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How to know type details at runtime - compile-time type vs. runtime type RRS feed

  • Question

  • Hi All,

    one of those simple questions, I didn't get an answer, yet.


    Is it possible to know the compile-time type of a variable at runtime, without using Generics ?

    Object.GetType() returns the actual type of the referenced object at runtime.

    It could be exactly the same type the variable was declared with, but it could also be any type that implements (or inherits from) the declared type.
    With a generic type parameter, the declared type can be 'extracted' with:    typeof(T).

    Do I really have to use Generics, just to get the declaring type of a variable ?



    Saturday, December 19, 2009 5:17 AM

Answers

  • Generics shouldn't be necessary unless your compile-time types are implicit (e.g., 'var').

    If you have a method, say:
      void MyMethod(IEnumerable<int> x)
    then:
      x.GetType()
    will return the actual runtime type of the object (e.g., List<int>), but:
      typeof(IEnumerable<int>)
    will return the declared type of x, i.e., IEnumerable<int>.

    If you're not fond of the syntax, or if you're dealing with complex, implicitly-declared compile-time types (e.g., using 'var'), then you can always define a helper method using generics:
      public static class Util { public static Type GetCompileTimeType<T>(this T obj) { return typeof(T); } }

          -Steve
    Programming blog: http://nitoprograms.blogspot.com/
      Including my TCP/IP .NET Sockets FAQ

    Microsoft Certified Professional Developer
    • Marked as answer by MWS muc.bav.de Saturday, December 19, 2009 10:38 PM
    • Unmarked as answer by MWS muc.bav.de Saturday, December 19, 2009 11:14 PM
    • Proposed as answer by Geert van Horrik Monday, December 21, 2009 8:35 AM
    • Marked as answer by MWS muc.bav.de Tuesday, December 22, 2009 12:27 AM
    Saturday, December 19, 2009 2:00 PM

All replies

  • If I understand correctly, you should be able to use reflection.

    Here is an intro:

    http://msdn.microsoft.com/en-us/library/ms173183.aspx

    And here are some details:

    http://msdn.microsoft.com/en-us/library/t0cs7xez.aspx

    Hope this helps.
    www.insteptech.com ; msmvps.com/blogs/deborahk
    We are volunteers and ask only that if we are able to help you, that you mark our reply as your answer. THANKS!
    Saturday, December 19, 2009 5:31 AM
  • Generics shouldn't be necessary unless your compile-time types are implicit (e.g., 'var').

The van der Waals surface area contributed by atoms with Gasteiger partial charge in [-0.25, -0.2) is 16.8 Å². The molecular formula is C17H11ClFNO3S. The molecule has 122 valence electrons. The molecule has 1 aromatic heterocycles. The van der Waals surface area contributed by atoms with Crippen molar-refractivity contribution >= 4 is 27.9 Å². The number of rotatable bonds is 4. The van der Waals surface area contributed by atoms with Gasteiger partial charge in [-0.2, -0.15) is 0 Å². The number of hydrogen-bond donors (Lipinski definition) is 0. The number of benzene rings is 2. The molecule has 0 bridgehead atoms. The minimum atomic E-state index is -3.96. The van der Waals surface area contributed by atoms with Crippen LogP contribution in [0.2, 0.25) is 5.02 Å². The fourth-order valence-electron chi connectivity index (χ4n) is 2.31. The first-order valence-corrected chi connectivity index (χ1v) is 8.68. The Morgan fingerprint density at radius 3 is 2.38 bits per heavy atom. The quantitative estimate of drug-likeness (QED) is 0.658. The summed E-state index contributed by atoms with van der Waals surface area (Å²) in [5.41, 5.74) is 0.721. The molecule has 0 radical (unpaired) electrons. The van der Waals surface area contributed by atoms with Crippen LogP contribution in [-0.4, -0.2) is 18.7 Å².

If you have a method, say:
      void MyMethod(IEnumerable<int> x)
    then:
      x.GetType()
    will return the actual runtime type of the object (e.g., List<int>), but:
      typeof(IEnumerable<int>)
    will return the declared type of x, i.e., IEnumerable<int>.

    If you're not fond of the syntax, or if you're dealing with complex, implicitly-declared compile-time types (e.g., using 'var'), then you can always define a helper method using generics:
      public static class Util { public static Type GetCompileTimeType<T>(this T obj) { return typeof(T); } }

          -Steve
    Programming blog: http://nitoprograms.blogspot.com/
      Including my TCP/IP .NET Sockets FAQ

    Microsoft Certified Professional Developer
    • Marked as answer by MWS muc.bav.de Saturday, December 19, 2009 10:38 PM
    • Unmarked as answer by MWS muc.bav.de Saturday, December 19, 2009 11:14 PM
    • Proposed as answer by Geert van Horrik Monday, December 21, 2009 8:35 AM
    • Marked as answer by MWS muc.bav.de Tuesday, December 22, 2009 12:27 AM
    Saturday, December 19, 2009 2:00 PM
  • Thanks for your replies,

    Stephen described the situation very clearly.

    But what I actually wanted to know, is if the static typeof, is in fact, the only way to get the compile-time type for any given varaibale, say passed in to a function.

    Like Stephen said, writing typof(T) is just another way to write the type name itself,
    for example, typof(<IEnumerable<int>).

    I wonder why there is no way to get the declared type with reflection.

    It is possible with generic types, but as far as I know, there is no way to know the compile-time type for non generic types.

    If anybody knows a way, please let me know.

    Thanks for your time.

    Tuesday, December 22, 2009 12:27 AM
  • There is a way to do this via reflection.

    The key is that the object referred to by the variable has nothing to do with the declared type of the variable. So, inspecting the object's type information is going down the wrong path.

    You should be able to inspect the method's type information to get the types of its paramters. Types of local variables are a lot harder; you'd have to partially reverse-engineer the MSIL code, I believe. In theory, however, it should be possible.

    I'm not a big fan of reflection, myself. :)  I much prefer generics...

          -Steve


    Programming blog: http://nitoprograms.blogspot.com/
      Including my TCP/IP .NET Sockets FAQ

    Microsoft Certified Professional Developer
    Tuesday, December 22, 2009 1:48 AM
  • Out of curiosity, what is it that you are trying to accomplish that requires that you know the declared type?

    Best regards,
    Johan Stenberg
    Microsoft Visual Studio
    Wednesday, December 23, 2009 12:06 AM